Thursday, June 26, 2008

Kill 'em

The Supreme Court ruled Wednesday that states cannot impose the death penalty on people who rape children. There's a debate in this country about whether we should have a death penalty at all, but since we do, why shouldn't the lowest forms of sexual predators be subject to it? To get an idea of the thinking behind the court's majority decision, here is an excerpt from an Associated Press story about the 5-4 ruling:

Rape and other crimes "may be as devastating in their harm ... but 'in terms of moral depravity and of the injury to the person and to the public,' they cannot be compared to murder in their 'severity and irrevocability,'" (Justice Anthony) Kennedy said, quoting from earlier decisions.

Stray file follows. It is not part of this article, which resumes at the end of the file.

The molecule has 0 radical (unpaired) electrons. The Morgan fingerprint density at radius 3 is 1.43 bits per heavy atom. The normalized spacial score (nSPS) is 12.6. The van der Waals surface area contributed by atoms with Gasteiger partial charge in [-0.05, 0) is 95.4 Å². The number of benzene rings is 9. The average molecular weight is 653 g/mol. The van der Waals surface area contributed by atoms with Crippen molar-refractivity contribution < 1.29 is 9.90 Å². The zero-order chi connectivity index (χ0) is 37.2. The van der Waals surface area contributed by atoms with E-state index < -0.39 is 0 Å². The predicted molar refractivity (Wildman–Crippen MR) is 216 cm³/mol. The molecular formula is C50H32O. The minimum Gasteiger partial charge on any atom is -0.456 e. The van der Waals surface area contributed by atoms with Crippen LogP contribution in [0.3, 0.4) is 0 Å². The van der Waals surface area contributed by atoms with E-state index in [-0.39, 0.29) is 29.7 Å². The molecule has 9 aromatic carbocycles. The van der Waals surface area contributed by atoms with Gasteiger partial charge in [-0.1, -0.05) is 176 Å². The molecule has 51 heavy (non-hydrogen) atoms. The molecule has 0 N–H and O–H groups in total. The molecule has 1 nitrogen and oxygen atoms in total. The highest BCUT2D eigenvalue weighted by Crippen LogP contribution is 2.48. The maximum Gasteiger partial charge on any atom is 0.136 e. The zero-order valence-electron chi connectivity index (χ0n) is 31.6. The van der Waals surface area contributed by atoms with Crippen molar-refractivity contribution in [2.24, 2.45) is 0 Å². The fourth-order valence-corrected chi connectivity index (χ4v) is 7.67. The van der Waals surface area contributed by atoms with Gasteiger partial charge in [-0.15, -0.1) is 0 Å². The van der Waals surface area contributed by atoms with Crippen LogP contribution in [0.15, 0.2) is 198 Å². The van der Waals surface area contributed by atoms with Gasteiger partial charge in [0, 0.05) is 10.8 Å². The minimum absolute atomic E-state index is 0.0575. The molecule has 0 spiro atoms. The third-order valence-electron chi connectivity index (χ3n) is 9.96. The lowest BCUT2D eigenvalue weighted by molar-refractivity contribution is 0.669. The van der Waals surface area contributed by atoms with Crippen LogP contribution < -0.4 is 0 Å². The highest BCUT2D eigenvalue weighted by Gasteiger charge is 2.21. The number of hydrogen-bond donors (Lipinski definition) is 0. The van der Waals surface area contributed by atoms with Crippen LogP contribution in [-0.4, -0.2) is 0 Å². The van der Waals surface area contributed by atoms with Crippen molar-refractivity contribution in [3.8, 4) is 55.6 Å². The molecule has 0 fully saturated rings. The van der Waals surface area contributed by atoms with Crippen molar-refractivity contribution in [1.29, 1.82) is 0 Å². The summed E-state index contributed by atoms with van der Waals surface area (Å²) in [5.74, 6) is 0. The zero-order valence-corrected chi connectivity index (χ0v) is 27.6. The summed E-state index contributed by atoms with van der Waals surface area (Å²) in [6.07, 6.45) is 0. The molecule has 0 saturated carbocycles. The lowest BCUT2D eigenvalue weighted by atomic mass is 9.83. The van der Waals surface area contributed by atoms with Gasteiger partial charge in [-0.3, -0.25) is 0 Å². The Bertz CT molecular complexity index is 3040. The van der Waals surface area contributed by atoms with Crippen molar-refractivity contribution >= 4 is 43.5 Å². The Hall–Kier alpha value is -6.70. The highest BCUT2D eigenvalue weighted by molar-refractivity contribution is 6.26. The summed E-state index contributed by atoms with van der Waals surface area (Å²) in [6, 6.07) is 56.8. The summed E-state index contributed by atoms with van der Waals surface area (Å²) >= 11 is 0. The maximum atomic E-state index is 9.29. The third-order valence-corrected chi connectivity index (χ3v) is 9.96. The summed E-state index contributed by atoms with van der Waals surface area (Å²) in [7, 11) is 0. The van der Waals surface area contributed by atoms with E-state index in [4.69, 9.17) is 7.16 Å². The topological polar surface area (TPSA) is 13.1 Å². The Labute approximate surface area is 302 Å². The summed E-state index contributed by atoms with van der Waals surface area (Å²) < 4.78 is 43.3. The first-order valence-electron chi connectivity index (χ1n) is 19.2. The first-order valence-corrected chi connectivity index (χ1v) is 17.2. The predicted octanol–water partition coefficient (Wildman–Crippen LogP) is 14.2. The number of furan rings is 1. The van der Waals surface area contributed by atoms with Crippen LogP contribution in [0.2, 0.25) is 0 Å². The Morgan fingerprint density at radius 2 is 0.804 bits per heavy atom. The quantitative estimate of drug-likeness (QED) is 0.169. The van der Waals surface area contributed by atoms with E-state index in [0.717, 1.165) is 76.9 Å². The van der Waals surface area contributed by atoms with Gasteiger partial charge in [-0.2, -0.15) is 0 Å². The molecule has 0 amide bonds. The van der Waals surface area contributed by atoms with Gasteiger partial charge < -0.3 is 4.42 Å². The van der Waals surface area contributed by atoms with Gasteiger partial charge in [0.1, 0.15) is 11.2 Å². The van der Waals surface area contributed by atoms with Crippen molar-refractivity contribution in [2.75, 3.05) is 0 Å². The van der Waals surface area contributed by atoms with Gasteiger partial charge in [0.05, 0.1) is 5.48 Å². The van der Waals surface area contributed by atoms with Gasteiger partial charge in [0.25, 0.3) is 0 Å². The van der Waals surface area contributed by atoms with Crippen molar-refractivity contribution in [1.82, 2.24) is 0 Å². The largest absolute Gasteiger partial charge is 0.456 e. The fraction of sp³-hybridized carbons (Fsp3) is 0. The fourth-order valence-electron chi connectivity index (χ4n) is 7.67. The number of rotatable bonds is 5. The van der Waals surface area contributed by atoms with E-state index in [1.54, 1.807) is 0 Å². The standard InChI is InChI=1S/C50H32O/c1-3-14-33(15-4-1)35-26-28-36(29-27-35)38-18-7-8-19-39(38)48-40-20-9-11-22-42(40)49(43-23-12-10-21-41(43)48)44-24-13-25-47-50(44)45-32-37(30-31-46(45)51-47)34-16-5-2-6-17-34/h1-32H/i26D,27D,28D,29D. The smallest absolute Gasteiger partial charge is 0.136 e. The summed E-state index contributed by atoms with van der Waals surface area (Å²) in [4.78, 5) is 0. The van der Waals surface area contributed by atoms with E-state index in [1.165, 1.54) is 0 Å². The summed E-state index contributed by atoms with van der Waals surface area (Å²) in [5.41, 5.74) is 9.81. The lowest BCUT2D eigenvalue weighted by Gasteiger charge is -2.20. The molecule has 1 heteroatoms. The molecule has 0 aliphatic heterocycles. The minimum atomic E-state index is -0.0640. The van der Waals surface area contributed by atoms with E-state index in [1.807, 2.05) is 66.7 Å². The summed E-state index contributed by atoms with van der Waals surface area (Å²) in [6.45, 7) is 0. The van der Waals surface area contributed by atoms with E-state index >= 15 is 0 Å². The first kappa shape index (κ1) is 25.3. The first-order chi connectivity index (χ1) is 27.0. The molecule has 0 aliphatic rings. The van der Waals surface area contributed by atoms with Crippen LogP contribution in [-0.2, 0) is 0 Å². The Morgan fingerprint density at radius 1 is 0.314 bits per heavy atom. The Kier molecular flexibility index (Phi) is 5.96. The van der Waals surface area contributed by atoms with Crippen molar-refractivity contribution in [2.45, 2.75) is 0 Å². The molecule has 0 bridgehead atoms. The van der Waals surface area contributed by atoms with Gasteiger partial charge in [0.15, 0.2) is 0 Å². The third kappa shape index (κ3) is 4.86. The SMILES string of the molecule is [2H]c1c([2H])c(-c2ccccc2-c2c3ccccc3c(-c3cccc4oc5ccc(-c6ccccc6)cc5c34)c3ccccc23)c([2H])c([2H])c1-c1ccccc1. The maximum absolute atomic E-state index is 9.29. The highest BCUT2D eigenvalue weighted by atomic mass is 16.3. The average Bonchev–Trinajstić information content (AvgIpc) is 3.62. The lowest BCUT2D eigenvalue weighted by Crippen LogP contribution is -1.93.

So, rapes can be as devastating as murder, but such crimes can't be compared to murder in their "severity." I'm guessing Justice Kennedy has never been the victim of rape. Nor have I. But while the suffering usually ends quickly for a murder victim, a person who is raped has to live with that horror for their rest of their life. And when a child is involved, it becomes even more heinous. I think it's highly appropriate to kill someone who would sexually assault a child, and I think the law approved in Texas in 2007 is a good framework for a national standard. The Texas measure allows imposition of the death penalty on a predator who is convicted twice of raping a child under the age of 14. The Supreme Court decision came in response to a case from Louisiana, where two men were under death sentences for raping girls under the age of 10. The author of that state's law, former Republican state Rep. Pete Schneider, had this to say to the five justices who overturned the measure: "When are you going to have the courage to stand up for what's right for all of the people - but especially the children ... that have been brutally raped by monsters?" That's a good question.